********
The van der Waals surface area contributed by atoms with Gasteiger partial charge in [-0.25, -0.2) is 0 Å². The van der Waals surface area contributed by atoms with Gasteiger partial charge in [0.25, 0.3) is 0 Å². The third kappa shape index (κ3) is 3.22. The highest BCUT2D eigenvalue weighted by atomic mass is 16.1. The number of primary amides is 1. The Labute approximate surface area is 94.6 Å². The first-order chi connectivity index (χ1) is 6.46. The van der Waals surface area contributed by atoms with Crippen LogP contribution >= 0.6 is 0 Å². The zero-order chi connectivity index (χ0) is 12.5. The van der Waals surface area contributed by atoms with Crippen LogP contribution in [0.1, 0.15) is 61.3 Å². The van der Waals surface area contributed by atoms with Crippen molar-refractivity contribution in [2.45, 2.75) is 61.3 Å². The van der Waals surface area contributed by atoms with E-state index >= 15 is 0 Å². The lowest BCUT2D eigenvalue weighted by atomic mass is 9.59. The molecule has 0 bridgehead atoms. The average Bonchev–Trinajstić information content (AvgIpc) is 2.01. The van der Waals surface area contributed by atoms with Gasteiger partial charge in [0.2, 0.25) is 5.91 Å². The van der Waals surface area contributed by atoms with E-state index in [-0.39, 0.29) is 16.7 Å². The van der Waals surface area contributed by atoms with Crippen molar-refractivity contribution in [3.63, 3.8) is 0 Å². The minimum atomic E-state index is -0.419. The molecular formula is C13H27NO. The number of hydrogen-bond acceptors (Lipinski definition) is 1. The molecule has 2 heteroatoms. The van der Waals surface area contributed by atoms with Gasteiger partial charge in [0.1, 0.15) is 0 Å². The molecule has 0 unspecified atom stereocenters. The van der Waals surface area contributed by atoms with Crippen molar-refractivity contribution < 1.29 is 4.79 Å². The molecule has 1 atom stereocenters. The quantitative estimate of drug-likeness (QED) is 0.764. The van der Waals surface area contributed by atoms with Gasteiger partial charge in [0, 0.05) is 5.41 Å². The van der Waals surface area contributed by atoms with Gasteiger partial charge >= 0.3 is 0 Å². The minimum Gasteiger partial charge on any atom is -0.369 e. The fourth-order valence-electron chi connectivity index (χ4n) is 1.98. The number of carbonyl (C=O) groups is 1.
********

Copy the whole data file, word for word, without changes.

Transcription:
The van der Waals surface area contributed by atoms with Gasteiger partial charge in [-0.25, -0.2) is 0 Å². The van der Waals surface area contributed by atoms with Gasteiger partial charge in [0.25, 0.3) is 0 Å². The third kappa shape index (κ3) is 3.22. The highest BCUT2D eigenvalue weighted by atomic mass is 16.1. The number of primary amides is 1. The Labute approximate surface area is 94.6 Å². The first-order chi connectivity index (χ1) is 6.46. The van der Waals surface area contributed by atoms with Crippen LogP contribution >= 0.6 is 0 Å². The zero-order chi connectivity index (χ0) is 12.5. The van der Waals surface area contributed by atoms with Crippen LogP contribution in [0.1, 0.15) is 61.3 Å². The van der Waals surface area contributed by atoms with Crippen molar-refractivity contribution in [2.45, 2.75) is 61.3 Å². The van der Waals surface area contributed by atoms with E-state index >= 15 is 0 Å². The lowest BCUT2D eigenvalue weighted by atomic mass is 9.59. The molecule has 0 bridgehead atoms. The average Bonchev–Trinajstić information content (AvgIpc) is 2.01. The van der Waals surface area contributed by atoms with Gasteiger partial charge in [0.2, 0.25) is 5.91 Å². The van der Waals surface area contributed by atoms with E-state index in [-0.39, 0.29) is 16.7 Å². The van der Waals surface area contributed by atoms with Crippen molar-refractivity contribution in [3.63, 3.8) is 0 Å². The minimum atomic E-state index is -0.419. The molecular formula is C13H27NO. The number of hydrogen-bond acceptors (Lipinski definition) is 1. The molecule has 2 heteroatoms. The van der Waals surface area contributed by atoms with Gasteiger partial charge in [0.1, 0.15) is 0 Å². The molecule has 0 unspecified atom stereocenters. The van der Waals surface area contributed by atoms with Crippen molar-refractivity contribution < 1.29 is 4.79 Å². The molecule has 1 atom stereocenters. The quantitative estimate of drug-likeness (QED) is 0.764. The van der Waals surface area contributed by atoms with Gasteiger partial charge in [0, 0.05) is 5.41 Å². The van der Waals surface area contributed by atoms with Gasteiger partial charge >= 0.3 is 0 Å². The minimum Gasteiger partial charge on any atom is -0.369 e. The fourth-order valence-electron chi connectivity index (χ4n) is 1.98. The number of carbonyl (C=O) groups is 1.